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Showing posts with the label vitamin D

7 things that can stand in the way of weight loss

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Certain habits can hinder your attempts to lose weight - and keep it away.
If you've changed your eating habits to focus on healthier foods and taken your workout seriously, you can expect to lose weight. However, the reality is that despite what you may have believed, weight loss is more complicated than calorie consumption versus calorie consumption. If you are trying to lose weight, check these habits that may interfere with your efforts.
1. You save on protein.
If you normally eat a muffin or avocado toast for breakfast, you may need to increase your protein intake. Research has shown that a high-protein breakfast can help alleviate hunger, so you may be less tempted to have a morning snack.
Protein is also important at lunch and dinner. If you routinely eat salads or sip gazpacho without accompanying protein - such as boiled egg, yogurt, beans, meat, poultry, or fish - over time, this can lead to a decrease in muscle tissue, which means that your metabolism will slow down and mak…

Can you eat an egg a day and still have a healthy heart?

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Is it okay to eat eggs? Three large studies have some heartening news.

Eating one egg a day does not increase risk for cardiovascular disease or death, a new study has found. 

Is it okay to eat eggs? A new analysis based on three large studies involving nearly 178,000 people found that eating one egg a day did not increase risk for cardiovascular disease or death, even among those with a history of heart disease or diabetes.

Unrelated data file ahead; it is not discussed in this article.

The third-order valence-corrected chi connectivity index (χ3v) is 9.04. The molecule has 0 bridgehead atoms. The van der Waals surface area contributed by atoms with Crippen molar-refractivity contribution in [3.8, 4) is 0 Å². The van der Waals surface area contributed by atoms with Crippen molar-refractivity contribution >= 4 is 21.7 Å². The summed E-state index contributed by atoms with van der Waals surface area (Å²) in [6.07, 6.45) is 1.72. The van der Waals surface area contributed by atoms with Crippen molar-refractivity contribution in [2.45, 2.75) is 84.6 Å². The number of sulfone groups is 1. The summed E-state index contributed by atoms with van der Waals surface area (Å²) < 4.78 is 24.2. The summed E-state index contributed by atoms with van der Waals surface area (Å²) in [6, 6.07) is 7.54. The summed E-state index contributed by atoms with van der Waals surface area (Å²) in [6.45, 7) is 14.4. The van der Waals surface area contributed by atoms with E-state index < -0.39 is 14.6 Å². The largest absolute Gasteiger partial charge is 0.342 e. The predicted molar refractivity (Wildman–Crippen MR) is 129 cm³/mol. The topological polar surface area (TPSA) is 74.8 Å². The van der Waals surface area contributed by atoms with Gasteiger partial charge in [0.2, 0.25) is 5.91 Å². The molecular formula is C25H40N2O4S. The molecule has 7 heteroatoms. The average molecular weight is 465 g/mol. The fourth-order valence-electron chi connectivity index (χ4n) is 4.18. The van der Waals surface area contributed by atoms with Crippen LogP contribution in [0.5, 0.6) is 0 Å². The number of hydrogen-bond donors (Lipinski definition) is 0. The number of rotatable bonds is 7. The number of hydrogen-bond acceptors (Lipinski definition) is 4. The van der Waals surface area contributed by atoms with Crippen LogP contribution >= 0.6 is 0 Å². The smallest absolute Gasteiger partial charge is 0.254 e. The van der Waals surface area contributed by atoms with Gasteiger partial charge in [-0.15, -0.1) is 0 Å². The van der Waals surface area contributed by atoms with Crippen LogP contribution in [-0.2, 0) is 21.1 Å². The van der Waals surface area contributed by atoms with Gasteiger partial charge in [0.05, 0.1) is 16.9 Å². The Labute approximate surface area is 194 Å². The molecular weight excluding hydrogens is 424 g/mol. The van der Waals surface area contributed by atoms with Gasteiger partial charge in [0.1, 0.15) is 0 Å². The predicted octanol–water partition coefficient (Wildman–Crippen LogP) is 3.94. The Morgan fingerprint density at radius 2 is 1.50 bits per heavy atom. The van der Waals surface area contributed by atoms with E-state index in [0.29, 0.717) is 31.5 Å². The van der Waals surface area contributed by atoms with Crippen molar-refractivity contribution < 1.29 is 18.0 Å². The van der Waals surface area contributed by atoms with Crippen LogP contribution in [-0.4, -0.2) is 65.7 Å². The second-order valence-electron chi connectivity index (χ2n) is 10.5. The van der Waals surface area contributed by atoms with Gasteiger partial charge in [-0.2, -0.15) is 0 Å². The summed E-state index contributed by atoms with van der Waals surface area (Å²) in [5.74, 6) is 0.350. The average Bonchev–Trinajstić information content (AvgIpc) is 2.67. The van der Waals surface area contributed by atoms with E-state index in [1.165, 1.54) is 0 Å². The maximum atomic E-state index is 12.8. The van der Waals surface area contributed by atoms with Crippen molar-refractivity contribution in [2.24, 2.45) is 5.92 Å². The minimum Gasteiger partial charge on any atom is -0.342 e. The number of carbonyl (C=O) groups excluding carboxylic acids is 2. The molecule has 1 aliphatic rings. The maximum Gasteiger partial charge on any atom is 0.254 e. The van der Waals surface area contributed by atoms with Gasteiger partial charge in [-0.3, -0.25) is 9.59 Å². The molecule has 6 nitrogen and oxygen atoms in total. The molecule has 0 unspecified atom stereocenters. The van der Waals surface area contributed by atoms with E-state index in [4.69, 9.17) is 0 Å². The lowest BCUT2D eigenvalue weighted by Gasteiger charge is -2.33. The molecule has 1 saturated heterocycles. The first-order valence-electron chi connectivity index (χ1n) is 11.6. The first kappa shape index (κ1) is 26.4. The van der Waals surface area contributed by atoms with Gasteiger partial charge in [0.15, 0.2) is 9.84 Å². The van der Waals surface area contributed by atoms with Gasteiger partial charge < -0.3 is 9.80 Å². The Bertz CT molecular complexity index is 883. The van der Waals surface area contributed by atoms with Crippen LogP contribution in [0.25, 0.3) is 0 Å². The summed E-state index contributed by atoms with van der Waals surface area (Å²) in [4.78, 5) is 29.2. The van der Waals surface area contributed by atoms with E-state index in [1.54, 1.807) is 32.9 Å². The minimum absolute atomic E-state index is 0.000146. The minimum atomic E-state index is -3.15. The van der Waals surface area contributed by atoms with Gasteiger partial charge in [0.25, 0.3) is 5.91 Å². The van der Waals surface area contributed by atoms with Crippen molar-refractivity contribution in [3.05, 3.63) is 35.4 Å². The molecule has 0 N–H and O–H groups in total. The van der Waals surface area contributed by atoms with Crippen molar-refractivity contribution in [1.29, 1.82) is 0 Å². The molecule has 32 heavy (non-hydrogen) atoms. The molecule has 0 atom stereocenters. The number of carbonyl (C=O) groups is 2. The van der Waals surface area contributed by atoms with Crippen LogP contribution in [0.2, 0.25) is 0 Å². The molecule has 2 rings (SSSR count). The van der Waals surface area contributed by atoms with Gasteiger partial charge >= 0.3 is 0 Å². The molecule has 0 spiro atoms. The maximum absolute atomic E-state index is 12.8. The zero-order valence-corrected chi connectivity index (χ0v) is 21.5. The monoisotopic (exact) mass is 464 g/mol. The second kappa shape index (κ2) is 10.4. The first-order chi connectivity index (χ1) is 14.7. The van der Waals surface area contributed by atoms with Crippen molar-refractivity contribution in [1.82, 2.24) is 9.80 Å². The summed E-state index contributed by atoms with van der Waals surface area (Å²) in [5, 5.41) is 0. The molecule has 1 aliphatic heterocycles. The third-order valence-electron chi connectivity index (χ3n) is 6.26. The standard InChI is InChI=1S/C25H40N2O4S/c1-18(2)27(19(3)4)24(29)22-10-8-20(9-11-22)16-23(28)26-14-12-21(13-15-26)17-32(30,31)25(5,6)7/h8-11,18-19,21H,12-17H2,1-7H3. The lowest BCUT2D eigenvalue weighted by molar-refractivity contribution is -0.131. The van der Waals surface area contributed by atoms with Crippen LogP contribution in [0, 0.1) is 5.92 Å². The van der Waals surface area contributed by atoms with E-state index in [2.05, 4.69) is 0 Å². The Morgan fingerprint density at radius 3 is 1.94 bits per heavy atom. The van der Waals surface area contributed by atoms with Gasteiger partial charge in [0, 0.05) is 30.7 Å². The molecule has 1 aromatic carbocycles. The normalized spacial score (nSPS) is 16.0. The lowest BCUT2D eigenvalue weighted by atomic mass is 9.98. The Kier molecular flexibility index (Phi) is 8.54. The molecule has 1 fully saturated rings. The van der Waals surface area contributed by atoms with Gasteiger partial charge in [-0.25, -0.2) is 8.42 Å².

The researchers from McMaster University in Canada also reported no significant association between egg consumption and cholesterol levels. For decades, fear of cholesterol problems led many people to cut back on eggs since they are a source of dietary cholesterol. Nutrition experts say the average large egg yolk contains nearly 200 milligrams of cholesterol - about two-thirds of what was considered the daily maximum for dietary cholesterol consumption until 2015, when federal nutritional guidelines stopped recommending a dietary cholesterol limit.

Most cholester…

Changes to Nutrition Facts label sweeps grocery stores

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Changes are coming to the FDA's Nutrition Facts Labels.
We first reported the updates in December and now, they're here to stay.

Registered dietitian at Mid Dakota Clinic Jenny Schmidt says the changes on the label make it easier for consumers to find information quickly in terms they can understand.

She says some of the most beneficial changes are the bolded font, separation of natural and added sugars, inclusion of vitamin D and potassium and the addition of micrograms and milligrams rather than a percent based on a 2,000 calorie diet.

"It truly is taking into account what we are finding people need more of, and I think it's also looking into the future a little bit too as this is what we're kind of predicting," said Schmidt.

Schmidt says there are some drawbacks to the new labels consumers should look out for. She says the FDA changed serving size to reflect a more realistic portion size based on what a consumer might actually eat versus recommended servi…